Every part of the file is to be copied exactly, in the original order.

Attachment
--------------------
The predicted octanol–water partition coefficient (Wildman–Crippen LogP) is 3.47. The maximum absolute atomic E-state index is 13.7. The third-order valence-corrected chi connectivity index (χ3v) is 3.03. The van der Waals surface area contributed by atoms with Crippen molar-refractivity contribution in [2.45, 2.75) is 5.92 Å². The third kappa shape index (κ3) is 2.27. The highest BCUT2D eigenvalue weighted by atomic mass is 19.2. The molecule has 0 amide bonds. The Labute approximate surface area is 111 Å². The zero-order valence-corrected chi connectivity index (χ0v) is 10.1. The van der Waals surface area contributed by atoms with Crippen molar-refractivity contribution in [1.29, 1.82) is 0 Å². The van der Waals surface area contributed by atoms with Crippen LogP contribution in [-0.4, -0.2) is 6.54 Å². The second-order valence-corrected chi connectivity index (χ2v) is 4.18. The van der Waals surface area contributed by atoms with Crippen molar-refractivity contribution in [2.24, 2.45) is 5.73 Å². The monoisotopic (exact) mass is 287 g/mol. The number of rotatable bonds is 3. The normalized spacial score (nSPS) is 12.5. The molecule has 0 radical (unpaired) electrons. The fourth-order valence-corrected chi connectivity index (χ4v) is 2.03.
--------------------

The predicted octanol–water partition coefficient (Wildman–Crippen LogP) is 3.47. The maximum absolute atomic E-state index is 13.7. The third-order valence-corrected chi connectivity index (χ3v) is 3.03. The van der Waals surface area contributed by atoms with Crippen molar-refractivity contribution in [2.45, 2.75) is 5.92 Å². The third kappa shape index (κ3) is 2.27. The highest BCUT2D eigenvalue weighted by atomic mass is 19.2. The molecule has 0 amide bonds. The Labute approximate surface area is 111 Å². The zero-order valence-corrected chi connectivity index (χ0v) is 10.1. The van der Waals surface area contributed by atoms with Crippen molar-refractivity contribution in [1.29, 1.82) is 0 Å². The van der Waals surface area contributed by atoms with Crippen LogP contribution in [-0.4, -0.2) is 6.54 Å². The second-order valence-corrected chi connectivity index (χ2v) is 4.18. The van der Waals surface area contributed by atoms with Crippen molar-refractivity contribution in [2.24, 2.45) is 5.73 Å². The monoisotopic (exact) mass is 287 g/mol. The number of rotatable bonds is 3. The normalized spacial score (nSPS) is 12.5. The molecule has 0 radical (unpaired) electrons. The fourth-order valence-corrected chi connectivity index (χ4v) is 2.03.